Sunday, August 13, 2017


We return to Sunday music with this month’s featured artist, jazz harpist Dorothy Ashby.

Today’s selection is Ashby’s composition “Games” from her 1968 Cadet release, Afro-Harping. This album features Ashby backed by an apparently unknown orchestra (including theremin on some cuts). Allmusic reviewer Ron Wynn describes Afro-Harping as “the best and most complete album done by jazz harpist …Dorothy Ashby”; Joshua Weiner, writing for the all about jazz site finds the album more a product of its particular time, a proto example of acid jazz, but still describes the music as “fascinating”, & goes on to write:

Those interested in 60s mod will enjoy it for its own sake, while others will be provided with an interest-piquing introduction to a largely forgotten instrument, and musician, in jazz.

Hope you enjoy it.

Image links to its source on Wiki Commons:
“This is the cover art for Afro-Harping by the artist Dorothy Ashby. The cover art copyright is believed to belong to the label, Cadet, or the graphic artist(s).” Wiki Commons claims fair use for this low-resolution image.

Wednesday, August 9, 2017

Dao De Jing 16

Dao De Jing 16

Come to utmost emptiness,
preserve deep stillness.
The ten thousand things arise as one,
& as we see return to their source.
Returning to the source is called stillness—returning thus is unchanging fate;
where the unchanging is known there’s wisdom,
where the unchanging isn’t known, there’s lawlessness.
Knowledge of the unchanging embraces all, & embracing all is justice.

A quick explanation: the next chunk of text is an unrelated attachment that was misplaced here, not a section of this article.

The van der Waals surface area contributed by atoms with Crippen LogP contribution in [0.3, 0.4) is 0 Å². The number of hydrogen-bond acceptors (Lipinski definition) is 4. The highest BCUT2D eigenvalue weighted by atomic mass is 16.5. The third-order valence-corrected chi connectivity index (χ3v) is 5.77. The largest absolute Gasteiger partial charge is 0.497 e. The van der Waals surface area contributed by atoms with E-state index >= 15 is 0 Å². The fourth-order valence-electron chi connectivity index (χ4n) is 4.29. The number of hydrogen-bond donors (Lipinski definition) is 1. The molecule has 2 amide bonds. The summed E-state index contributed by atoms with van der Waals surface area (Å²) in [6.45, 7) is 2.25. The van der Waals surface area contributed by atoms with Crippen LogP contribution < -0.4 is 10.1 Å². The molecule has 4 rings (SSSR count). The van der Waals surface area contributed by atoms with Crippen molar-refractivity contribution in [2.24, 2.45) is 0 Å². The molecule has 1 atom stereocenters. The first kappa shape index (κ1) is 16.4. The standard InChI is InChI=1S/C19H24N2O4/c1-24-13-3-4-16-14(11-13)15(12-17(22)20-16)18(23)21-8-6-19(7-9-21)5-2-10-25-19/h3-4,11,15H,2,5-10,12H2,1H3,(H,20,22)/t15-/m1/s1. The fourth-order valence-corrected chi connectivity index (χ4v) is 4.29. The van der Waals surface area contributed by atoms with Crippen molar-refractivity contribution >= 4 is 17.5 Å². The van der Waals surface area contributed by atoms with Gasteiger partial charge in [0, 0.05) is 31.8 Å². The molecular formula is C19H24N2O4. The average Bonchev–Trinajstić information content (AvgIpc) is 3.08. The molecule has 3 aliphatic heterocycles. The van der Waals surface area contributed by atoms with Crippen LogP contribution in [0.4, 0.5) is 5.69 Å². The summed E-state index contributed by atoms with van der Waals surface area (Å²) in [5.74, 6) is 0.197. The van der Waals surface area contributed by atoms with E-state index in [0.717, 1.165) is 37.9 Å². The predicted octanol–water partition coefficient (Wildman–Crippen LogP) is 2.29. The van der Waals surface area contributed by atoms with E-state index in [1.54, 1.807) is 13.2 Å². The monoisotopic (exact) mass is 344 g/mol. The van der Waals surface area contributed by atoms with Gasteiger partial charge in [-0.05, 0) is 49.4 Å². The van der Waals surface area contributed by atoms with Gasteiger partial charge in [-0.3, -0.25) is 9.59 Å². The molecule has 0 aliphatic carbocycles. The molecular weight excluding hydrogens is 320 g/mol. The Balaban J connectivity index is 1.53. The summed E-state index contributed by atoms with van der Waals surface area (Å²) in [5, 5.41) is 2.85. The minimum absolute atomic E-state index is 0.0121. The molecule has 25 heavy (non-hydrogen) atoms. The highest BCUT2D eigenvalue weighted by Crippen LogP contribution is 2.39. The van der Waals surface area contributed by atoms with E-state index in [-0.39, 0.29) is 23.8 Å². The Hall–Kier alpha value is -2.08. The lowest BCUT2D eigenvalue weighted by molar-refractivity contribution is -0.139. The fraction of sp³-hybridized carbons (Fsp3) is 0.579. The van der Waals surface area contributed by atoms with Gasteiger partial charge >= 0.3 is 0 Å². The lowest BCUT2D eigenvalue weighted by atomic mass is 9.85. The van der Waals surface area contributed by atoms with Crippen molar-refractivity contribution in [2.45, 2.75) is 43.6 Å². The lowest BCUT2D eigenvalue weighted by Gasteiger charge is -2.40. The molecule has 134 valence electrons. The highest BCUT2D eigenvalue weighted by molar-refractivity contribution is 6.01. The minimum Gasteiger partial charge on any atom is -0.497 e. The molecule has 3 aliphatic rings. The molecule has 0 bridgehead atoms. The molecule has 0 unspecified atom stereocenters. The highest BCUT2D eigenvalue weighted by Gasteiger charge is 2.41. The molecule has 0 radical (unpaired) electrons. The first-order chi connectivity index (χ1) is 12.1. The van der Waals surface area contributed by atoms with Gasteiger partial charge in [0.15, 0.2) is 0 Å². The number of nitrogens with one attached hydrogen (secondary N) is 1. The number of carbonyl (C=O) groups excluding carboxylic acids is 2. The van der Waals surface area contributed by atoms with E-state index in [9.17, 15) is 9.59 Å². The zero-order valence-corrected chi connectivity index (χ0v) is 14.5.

justice then is majesty, majesty then is divine, the divine then is the Way;
the Way endures through time.
One who follows the Way is free from peril even until death.

Laozi, 道德經
Translation by John Hayes
Unlike with my original poetry & poetry translations, I don’t asset a copyright claim on my translation of the Dao De Jing. It may be freely used under the terms of the Creative Commons license.

Image links to its source on Wiki Commons:
“Four Immortals Saluting Longevity”: Shang Xi, early Ming Dynasty, hanging scroll, Color on silk. (“The immortals are from left to right: Shide standing on a broom, Hanshan standing on a banana leaf, Iron-Crutch Li standing on a crutch, and Liu Haichan riding a 'Chan Chu' three footed toad. The being riding the crane is the Longevity Star God”).
Public domain.

Tuesday, August 8, 2017

Distant Footsteps

Distant Footsteps

My father’s sleeping. His august countenance
implies a gentle heart;
just now so sweet…
if there’s anything bitter in him, that will be me.

there’s loneliness in this household; praying;
and there’s no news of the children today.